The raising of awareness of the nature and climate emergency in the public eye has helped to convince people that this is the right course of action to take. It is getting more mainstream now to behave and look after areas as adopted in the campaign. So making use of social media – the more posts that get likes gives power to our cause.

Being super enthusiastic about the initiative myself and within the team also helps, enthusiasm is infectious and this will only rub off on others.

Different needs for the land use

There are a lot of pressures on different land use around the campus and the need to consider the needs of others when planning on where we can leave areas unmown. For example, we have just had our College open day and some of the public stalls and the Forestry demonstration area were located on an area where we would like to have created islands of long grass. But we have had to pause these plans. Now we can allow the grass to grow, before mowing shorter again, ahead of next year’s event.

Monetary rationale
We also used the monetary and efficiency rationale. Why pay someone to mow all the grass areas for th sake of mowing somewhere. Less mowing equals labour and more time to spend on other areas of the campus, plus less fuel/battery charging and less where and tear of resources – everybody wins.

Would you recommend this to others and why?

I would 100% recommend others to do this. There a number of different green spaces across the campus we have adopted into the campaign. These have been strategically chosen for a various reasons:

  • Provide connectivity/nature corridors through the campus – whether you are an invertebrate or small mammal, there will be areas of safe passage away from predation.
  • Carbon sequestration – research tells us that grassland areas are more reliable than forests at sequestering carbon, where they store it in roots and the soil.
  •  Natural Flood Management – we’ve allowed the vegetation and grass to grow up along a hedgerow ditch. When we get heavy downpours of rain, the vegetation slows the rate of discharge further downstream, reducing the risk of flooding neighbouring buildings and land. By doing this we’ve found we’ve created habitat for small mammals and see flora appearing such as Sweet Violet and St. John’s perforate where we hadn’t have otherwise.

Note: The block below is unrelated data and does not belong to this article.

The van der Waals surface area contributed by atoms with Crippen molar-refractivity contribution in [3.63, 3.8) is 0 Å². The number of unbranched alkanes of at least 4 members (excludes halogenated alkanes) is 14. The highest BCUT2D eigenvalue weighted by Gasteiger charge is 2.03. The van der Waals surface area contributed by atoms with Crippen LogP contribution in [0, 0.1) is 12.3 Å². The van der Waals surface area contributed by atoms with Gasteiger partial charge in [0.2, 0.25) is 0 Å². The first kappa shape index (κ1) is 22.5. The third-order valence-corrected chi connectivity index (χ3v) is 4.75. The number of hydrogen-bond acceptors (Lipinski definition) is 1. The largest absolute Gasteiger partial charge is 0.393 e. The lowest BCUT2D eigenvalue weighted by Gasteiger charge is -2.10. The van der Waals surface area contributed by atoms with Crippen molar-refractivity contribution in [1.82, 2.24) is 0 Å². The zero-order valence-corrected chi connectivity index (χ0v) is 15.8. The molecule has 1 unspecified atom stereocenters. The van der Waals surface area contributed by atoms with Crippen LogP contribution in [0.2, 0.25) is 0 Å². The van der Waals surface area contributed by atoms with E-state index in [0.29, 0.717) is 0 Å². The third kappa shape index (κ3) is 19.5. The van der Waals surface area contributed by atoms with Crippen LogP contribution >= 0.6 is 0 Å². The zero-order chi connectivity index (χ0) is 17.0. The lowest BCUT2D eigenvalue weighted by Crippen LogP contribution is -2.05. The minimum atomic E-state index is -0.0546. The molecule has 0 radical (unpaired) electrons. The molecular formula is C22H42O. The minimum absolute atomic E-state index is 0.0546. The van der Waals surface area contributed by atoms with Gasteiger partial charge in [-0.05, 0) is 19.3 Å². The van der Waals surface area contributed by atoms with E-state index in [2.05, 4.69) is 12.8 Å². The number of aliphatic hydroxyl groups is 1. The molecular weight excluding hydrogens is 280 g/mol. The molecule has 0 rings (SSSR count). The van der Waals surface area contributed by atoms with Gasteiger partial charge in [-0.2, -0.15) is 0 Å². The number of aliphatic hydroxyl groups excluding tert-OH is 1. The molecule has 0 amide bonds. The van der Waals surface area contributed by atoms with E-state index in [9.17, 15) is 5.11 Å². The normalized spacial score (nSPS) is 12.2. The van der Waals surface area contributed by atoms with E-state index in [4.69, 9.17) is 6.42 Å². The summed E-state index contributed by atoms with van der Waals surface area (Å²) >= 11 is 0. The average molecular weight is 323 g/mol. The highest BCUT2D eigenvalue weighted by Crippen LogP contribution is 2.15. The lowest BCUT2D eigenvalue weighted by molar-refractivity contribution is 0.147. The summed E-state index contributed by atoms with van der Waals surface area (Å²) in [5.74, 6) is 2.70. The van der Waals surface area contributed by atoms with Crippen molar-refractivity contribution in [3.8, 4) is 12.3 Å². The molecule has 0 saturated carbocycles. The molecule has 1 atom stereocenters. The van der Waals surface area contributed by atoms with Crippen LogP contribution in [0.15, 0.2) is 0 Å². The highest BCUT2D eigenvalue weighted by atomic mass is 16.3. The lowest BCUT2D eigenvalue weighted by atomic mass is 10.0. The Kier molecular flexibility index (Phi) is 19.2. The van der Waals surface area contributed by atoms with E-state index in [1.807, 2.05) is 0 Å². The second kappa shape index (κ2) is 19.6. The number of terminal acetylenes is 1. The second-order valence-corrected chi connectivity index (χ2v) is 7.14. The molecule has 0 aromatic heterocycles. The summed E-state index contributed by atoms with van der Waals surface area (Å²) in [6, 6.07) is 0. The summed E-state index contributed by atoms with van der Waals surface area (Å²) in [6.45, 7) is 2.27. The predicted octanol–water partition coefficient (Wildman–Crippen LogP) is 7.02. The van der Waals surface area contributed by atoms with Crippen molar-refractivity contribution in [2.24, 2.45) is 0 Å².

• Aesthetically – the longer, wilder areas, provide a soft edge to what otherwise might be a hard structure such as a fence, wall or kerb line.
  • Wellbeing – it’s great when you see students, staff and visitors making use of the mown paths you have provided through a particular area. We will mow out larger spaces beneath the shade offered by trees, surrounded by long grass, providing a calm, social space for people to gather out of the hot summer sun. Longer grass and floriferous spaces also provide stimulus for all the senses – sight, sound, touch and scent. And we can’t forget the importance of nature’s very own colour palette of different textures of leaf and flower colour. These areas are calming for the soul and you can see others get excited when they see a ladybird or bee – allowing a space for people to have a closer connection with nature without having to travel to far.
  • We feel we are custodians of our spaces and have the power to be able to bring these opportunities to people, raise and educate others on the subject without them necessarily realising it’s happening.
  • Doing this in different areas across the campus shows how the idea can be scaled up or scaled down, depending on an individual’s space, so as mentioned before, hopefully it can inspire others. It gives the message that if everyone can do a little bit, it will all add up to a greater good.

What are the things you are doing to the space other than not mowing?

  • We are a hedgehog friendly campus, moving towards our Silver award. This is being achieved through hedgehog awareness campaigns and log pile supermarkets for hedgehogs – attracting the grubs and bugs they’ll feed upon,
  • Creating small dead hedging in herbaceous borders which provide habitat for wildlife and create interesting natural shapes, which provide structure in a border after the plants have been cut back.
  • Leaving dead stems on herbaceous perennials to provide seeds for birds, hibernating sites for invertebrates and arachnids.
  • Not clearing leaf piles from borders where they’ve dropped, providing a mulch for the soil and habitat over winter.
  • Using home grown made compost as mulch generated from green waste across the campus.
    St. Michael’s church – we have a church yard in the centre of the campus where we adopt our No Mow May approach to the grass areas.


Thank you Alex, we really appreciate you sharing your No Mow May journey with us. We hope more colleges manage their green spaces like you.

Plantlife Team

Images Credit: Alex Waterfield